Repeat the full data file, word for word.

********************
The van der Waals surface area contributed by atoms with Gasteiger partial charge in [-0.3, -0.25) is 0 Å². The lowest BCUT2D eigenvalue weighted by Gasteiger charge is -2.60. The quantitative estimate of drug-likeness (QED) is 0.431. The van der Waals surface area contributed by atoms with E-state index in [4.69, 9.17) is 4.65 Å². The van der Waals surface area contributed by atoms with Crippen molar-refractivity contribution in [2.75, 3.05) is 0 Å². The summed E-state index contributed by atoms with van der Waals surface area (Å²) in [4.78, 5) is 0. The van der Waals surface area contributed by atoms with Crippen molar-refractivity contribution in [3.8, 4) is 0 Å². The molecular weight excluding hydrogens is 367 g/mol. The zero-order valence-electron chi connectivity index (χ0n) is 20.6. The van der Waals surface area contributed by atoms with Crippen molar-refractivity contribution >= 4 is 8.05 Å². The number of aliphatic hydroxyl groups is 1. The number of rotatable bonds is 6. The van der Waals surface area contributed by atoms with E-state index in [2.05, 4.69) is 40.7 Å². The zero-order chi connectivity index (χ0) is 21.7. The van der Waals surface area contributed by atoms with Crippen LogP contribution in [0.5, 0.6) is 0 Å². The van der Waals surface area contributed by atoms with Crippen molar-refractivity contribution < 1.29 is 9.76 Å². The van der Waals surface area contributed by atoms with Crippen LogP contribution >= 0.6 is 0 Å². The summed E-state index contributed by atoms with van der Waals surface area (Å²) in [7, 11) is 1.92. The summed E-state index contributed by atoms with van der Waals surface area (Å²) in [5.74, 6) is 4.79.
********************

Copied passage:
The van der Waals surface area contributed by atoms with Gasteiger partial charge in [-0.3, -0.25) is 0 Å². The lowest BCUT2D eigenvalue weighted by Gasteiger charge is -2.60. The quantitative estimate of drug-likeness (QED) is 0.431. The van der Waals surface area contributed by atoms with E-state index in [4.69, 9.17) is 4.65 Å². The van der Waals surface area contributed by atoms with Crippen molar-refractivity contribution in [2.75, 3.05) is 0 Å². The summed E-state index contributed by atoms with van der Waals surface area (Å²) in [4.78, 5) is 0. The van der Waals surface area contributed by atoms with Crippen molar-refractivity contribution in [3.8, 4) is 0 Å². The molecular weight excluding hydrogens is 367 g/mol. The zero-order valence-electron chi connectivity index (χ0n) is 20.6. The van der Waals surface area contributed by atoms with Crippen molar-refractivity contribution >= 4 is 8.05 Å². The number of aliphatic hydroxyl groups is 1. The number of rotatable bonds is 6. The van der Waals surface area contributed by atoms with E-state index in [2.05, 4.69) is 40.7 Å². The zero-order chi connectivity index (χ0) is 21.7. The van der Waals surface area contributed by atoms with Crippen LogP contribution in [0.5, 0.6) is 0 Å². The van der Waals surface area contributed by atoms with Crippen molar-refractivity contribution < 1.29 is 9.76 Å². The van der Waals surface area contributed by atoms with Crippen LogP contribution >= 0.6 is 0 Å². The summed E-state index contributed by atoms with van der Waals surface area (Å²) in [7, 11) is 1.92. The summed E-state index contributed by atoms with van der Waals surface area (Å²) in [5.74, 6) is 4.79.